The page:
Overhaul of U.S. food safety system is overdue
Support for overhauling the nation’s food safety system is nearly unanimous. Even the agriculture industry agrees, by and large, that current levels of inspection and tracking by the U.S. Food and Drug Administration are inadequate to safeguard the nation’s health.
Yet the Senate’s understandable immersion in healthcare reform has kept it from taking up the FDA Food Safety Modernization Act, and there’s a good chance the legislation won’t pass before Congress takes its winter break. Once it returns, there will be a limited window of opportunity before the campaign season cranks up.
The American public has waited too long for this legislation. There has been no major revision of the food oversight duties of the FDA, which is responsible for the safety of produce and processed foods, for more than half a century. Food inspections of most farms and processors are conducted once a decade. About 1% of imported food is examined.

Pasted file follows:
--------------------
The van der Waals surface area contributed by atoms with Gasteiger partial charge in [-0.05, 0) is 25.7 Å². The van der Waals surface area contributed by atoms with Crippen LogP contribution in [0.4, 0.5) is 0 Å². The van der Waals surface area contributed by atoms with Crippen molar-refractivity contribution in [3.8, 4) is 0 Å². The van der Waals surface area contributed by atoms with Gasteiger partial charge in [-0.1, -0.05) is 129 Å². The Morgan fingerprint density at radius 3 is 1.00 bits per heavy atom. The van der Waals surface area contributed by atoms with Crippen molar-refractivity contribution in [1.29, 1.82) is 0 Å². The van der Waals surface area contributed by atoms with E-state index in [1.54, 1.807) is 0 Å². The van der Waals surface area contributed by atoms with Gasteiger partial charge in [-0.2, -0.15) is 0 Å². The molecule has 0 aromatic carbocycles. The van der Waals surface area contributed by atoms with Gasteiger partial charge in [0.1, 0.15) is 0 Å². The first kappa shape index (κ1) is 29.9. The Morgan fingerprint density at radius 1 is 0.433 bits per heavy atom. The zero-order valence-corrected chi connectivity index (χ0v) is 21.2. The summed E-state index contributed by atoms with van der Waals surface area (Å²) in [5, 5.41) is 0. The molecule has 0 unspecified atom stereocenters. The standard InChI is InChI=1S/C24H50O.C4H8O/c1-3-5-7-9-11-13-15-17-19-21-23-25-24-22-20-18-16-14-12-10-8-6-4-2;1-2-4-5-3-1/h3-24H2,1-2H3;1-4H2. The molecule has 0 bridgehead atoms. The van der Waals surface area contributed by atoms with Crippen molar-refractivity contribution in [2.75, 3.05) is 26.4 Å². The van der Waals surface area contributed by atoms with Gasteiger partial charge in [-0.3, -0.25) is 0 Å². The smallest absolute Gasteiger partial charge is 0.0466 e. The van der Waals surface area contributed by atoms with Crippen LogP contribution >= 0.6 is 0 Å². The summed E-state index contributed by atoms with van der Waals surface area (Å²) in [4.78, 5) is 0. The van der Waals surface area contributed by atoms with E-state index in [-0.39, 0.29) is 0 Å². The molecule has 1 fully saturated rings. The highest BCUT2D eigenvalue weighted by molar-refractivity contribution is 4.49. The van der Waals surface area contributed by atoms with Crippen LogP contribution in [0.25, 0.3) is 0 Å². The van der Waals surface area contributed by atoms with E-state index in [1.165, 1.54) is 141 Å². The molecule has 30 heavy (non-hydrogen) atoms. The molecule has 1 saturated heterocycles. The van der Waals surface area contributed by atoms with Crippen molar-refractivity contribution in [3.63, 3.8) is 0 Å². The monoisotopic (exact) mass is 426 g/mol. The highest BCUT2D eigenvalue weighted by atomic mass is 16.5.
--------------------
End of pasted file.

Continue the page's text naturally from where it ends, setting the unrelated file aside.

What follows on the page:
A series of food-poisoning scandals has given agribusiness an ugly public image. A list of the recently tainted foods is enough to make the public remember and grimace: lettuce, spinach, cookie dough, peanut butter, salsa.
The House has passed its version of the bill, and the Senate version was approved by committee in November. The legislation has been honed to address the concerns of small farmers and producers. It would step up inspections, especially of the foods most at risk of contamination. It would create better coordination across agencies, begin a pilot food tracking system and authorize the FDA to force recalls of tainted products.
Food poisoning sickens 76 million Americans each year -- that’s 50% more than have been stricken with swine flu -- and kills 5,000. Passing the food safety act is another vital way for Congress to protect the public’s health.